Conservatives should be on board the Jeb Bush express

IN THE RING: Jeb Bush kisses his wife, Columba, as his mother applauds him at the rally on Monday where he officially unveiled his candidacy for president.
IN THE RING: Jeb Bush kisses his wife, Columba, as his mother applauds him at the rally on Monday where he officially unveiled his candidacy for president. MIAMI HERALD STAFF

“No, no, no! Another Bush?!”

Such was my reaction, and that of many other conservatives, last year when rumors of a potential Jeb Bush 2016 candidacy began to surface. Words like “dynasty” and “legacy” were a constant. “What don’t you like about Jeb?” someone would ask, to which we would sputter the following nonsensical retort: “Hm, well — c’mon, a Bush?”

Yet several realities began to dawn upon us: (1) in all the kneejerk reflectiveness against the idea of a Bush, we had hardly evaluated the man on his actual record; (2) the idea of “not another Bush” was a silly one, especially coming from George W. supporters (and considering W’s recent high favorability ratings); and (3) worst of all, the irony of failing to see that supporting a candidate simply for who his family is, is just as unfair as dismissing a candidate for the same reason.

Following Jeb’s announcement on Monday, something funny began to happen. Conservatives squirmed in their seats, thinking: “Hang on, we kind of like him.” Social media posts along those lines, from previous Jeb-naysayers, were rampant. What we watched was a solid defense of conservative views, delivered by a towering, Lincoln-esque figure who seemed every bit a statesman. Here was an accomplished, seasoned candidate, with the record one expects from a potential presidential nominee — which we’d previously written off because he comes from, literally, a presidential family.

Floridians may have forgotten just how much Jeb accomplished as governor: created over 1 million new jobs (the most of any state); cut taxes each and every year, totaling as much as $19 billion (the biggest tax cuts in Florida history); vetoed $2 billion in wasteful spending; repealed the unfair tax on investments; created the state’s first school voucher program; ended affirmative action in state university admissions; signed into law “Stand Your Ground”; eliminated regulations that stifled development; implemented faith-based prison reforms; and reduced the state government workforce by 13,000 via creative solutions such as privatizing certain government tasks.

Under Jeb, Florida boasted a 4.4 percent growth rate, a whopping eight balanced budgets, and soared to a AAA bond-rating. He left office with an unemployment rate of 3.4 percent, when the national average was 4.4 percent.

Any way one slices it, that’s one heck of a résumé — how can we still argue the surname is at all relevant?

The only two areas where conservatives might disagree with Jeb are immigration (he supports a pathway to citizenship for qualifying undocumented immigrants) and Common Core (a national standards approach to standardized testing). But he is no different from other top-tier candidates on immigration (Senator Rubio, after all, pushed the “Gang of 8” bill and actively combatted conservatives for months) and, outside of radio hosts and some Tea Partiers, many conservatives are fine with instituting Common Core’s national, uniform standards.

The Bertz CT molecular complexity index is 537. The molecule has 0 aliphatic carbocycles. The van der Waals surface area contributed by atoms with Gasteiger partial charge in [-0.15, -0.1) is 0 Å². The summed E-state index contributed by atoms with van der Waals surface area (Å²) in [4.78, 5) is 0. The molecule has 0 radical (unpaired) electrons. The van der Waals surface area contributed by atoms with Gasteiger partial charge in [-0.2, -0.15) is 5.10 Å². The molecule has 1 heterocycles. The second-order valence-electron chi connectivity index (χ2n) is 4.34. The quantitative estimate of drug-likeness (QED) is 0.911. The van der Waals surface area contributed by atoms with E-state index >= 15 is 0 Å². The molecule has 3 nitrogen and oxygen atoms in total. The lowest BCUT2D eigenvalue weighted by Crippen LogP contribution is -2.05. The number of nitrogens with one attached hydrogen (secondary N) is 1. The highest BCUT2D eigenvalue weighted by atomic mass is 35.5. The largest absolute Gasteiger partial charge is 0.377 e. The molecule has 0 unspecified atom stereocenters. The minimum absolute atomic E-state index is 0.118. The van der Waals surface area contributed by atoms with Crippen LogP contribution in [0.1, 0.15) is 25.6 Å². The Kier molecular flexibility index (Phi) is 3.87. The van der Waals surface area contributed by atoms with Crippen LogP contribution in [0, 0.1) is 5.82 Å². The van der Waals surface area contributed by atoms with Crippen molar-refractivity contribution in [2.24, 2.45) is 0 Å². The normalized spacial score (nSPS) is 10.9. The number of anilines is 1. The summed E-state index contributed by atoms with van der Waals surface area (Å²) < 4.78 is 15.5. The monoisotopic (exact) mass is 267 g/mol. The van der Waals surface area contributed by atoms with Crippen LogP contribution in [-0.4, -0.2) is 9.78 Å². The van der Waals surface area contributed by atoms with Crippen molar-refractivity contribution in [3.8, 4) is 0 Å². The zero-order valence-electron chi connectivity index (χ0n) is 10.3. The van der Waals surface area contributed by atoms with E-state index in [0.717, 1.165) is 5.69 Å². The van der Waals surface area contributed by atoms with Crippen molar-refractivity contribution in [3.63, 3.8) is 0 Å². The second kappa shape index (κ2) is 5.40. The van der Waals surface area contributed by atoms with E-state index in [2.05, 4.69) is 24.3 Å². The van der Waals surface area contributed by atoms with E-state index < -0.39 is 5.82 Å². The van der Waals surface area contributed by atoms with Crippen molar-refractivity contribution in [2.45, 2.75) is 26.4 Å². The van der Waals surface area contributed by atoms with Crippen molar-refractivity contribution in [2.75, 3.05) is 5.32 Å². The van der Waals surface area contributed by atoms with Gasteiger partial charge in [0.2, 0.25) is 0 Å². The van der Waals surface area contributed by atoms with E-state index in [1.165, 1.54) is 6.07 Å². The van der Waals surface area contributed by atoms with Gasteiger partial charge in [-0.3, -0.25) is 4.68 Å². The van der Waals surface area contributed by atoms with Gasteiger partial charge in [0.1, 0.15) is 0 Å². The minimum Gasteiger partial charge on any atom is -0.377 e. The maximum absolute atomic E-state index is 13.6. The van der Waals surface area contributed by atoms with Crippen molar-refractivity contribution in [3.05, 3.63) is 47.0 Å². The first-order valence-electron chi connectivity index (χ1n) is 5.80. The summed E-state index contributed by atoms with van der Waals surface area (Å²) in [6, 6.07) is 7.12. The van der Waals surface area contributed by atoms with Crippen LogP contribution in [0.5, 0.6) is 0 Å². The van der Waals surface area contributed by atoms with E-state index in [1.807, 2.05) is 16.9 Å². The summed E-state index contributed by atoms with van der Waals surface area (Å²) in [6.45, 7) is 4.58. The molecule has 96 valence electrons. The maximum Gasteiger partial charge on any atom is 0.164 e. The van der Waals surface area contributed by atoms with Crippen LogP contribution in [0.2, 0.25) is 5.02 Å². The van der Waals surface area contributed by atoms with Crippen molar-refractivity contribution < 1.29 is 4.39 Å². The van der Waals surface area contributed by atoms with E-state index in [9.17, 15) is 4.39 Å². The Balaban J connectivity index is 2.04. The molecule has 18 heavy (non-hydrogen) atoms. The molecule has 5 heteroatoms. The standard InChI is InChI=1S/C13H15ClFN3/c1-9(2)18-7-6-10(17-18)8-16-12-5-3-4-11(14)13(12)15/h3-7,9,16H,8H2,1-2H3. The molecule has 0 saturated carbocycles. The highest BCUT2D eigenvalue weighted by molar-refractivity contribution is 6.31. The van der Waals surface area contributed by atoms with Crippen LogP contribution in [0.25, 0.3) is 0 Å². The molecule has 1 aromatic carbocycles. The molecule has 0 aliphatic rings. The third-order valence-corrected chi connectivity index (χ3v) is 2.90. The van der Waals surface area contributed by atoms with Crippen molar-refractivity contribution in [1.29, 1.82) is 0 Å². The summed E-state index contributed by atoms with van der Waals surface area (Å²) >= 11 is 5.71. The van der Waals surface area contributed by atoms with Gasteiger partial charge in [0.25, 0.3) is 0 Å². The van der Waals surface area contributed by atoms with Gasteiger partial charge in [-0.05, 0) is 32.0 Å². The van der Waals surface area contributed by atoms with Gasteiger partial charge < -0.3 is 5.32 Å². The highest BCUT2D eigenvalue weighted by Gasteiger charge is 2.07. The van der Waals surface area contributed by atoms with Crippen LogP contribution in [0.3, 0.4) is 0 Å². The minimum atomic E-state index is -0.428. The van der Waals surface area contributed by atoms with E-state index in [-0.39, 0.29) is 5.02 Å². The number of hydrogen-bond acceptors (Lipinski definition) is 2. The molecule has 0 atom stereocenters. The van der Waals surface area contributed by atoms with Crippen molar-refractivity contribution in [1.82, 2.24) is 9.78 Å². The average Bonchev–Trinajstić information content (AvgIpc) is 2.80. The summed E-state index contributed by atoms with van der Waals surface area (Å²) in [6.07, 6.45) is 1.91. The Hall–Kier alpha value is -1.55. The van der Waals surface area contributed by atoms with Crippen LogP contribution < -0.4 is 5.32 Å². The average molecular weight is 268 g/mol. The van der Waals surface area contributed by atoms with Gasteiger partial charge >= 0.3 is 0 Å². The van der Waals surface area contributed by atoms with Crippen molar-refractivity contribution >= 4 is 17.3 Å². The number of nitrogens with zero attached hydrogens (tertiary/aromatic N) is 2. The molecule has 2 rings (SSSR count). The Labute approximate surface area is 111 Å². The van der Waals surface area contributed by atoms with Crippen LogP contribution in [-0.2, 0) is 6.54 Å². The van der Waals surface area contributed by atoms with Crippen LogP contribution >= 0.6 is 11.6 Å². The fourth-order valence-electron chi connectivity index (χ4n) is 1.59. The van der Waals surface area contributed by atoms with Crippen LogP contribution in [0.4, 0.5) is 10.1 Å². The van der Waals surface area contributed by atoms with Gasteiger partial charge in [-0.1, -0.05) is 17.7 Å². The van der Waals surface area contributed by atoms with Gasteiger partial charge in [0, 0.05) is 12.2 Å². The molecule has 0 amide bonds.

Regardless, on education, Jeb’s record is one that would make any conservative cheer, including implementation of school choice; holding teachers and public schools accountable for students’ performance; and a program that guaranteed state-university admission for the top 20 percent graduates of each public high school. It is no surprise that, under Jeb, economically-disadvantaged students’ achievement improved in Florida more than in any other state.

Jeb is, in short, a policy wonk with a record of implementing conservatism effectively. When we say conservative policies can improve lives, Jeb’s record actually proves it.

On more personal notes, his Spanish fluency and decades-long marriage to Mexican-American Columba resonates with Latino voters (over 60 percent of Latinos in the U.S. are of Mexican descent). And, for years, he personally read and replied to emails from constituents, as recently revealed, demonstrating an accessible public servant. Perhaps most notably, when Jeb speaks, his message tends to be less about knocking Obama, or Hillary’s age, or even other Republicans — and more about what he can accomplish. It is how a leader speaks. Sure, he’s a little dry and awkward — but I am selecting a president, not a club promoter.

Can Jeb beat Hillary? It’s too early to tell. But he does seem to be the most experienced, accomplished candidate the GOP can put forth. And if the Democrats are fine with nominating a “dynastic” candidate of their own, well, perhaps conservatives should have the confidence to do the same — after all, one does fight fire with fire, especially with an unquestionably impressive record.

We know the Bush family, we know Jeb’s record, and we know what he is like as a governing leader. So to even the most cynical voter out there, I would say: “Better the devil you know, than the devil you don’t.”

It is time to shed our teenage-angst temper tantrum regarding the Bush name and realize we are sitting on a terrific candidate. Jeb leads the polls for conservatives’ top pick and it’s not hard to see why.

Conservatives are officially on board — unleash the Jebernaut.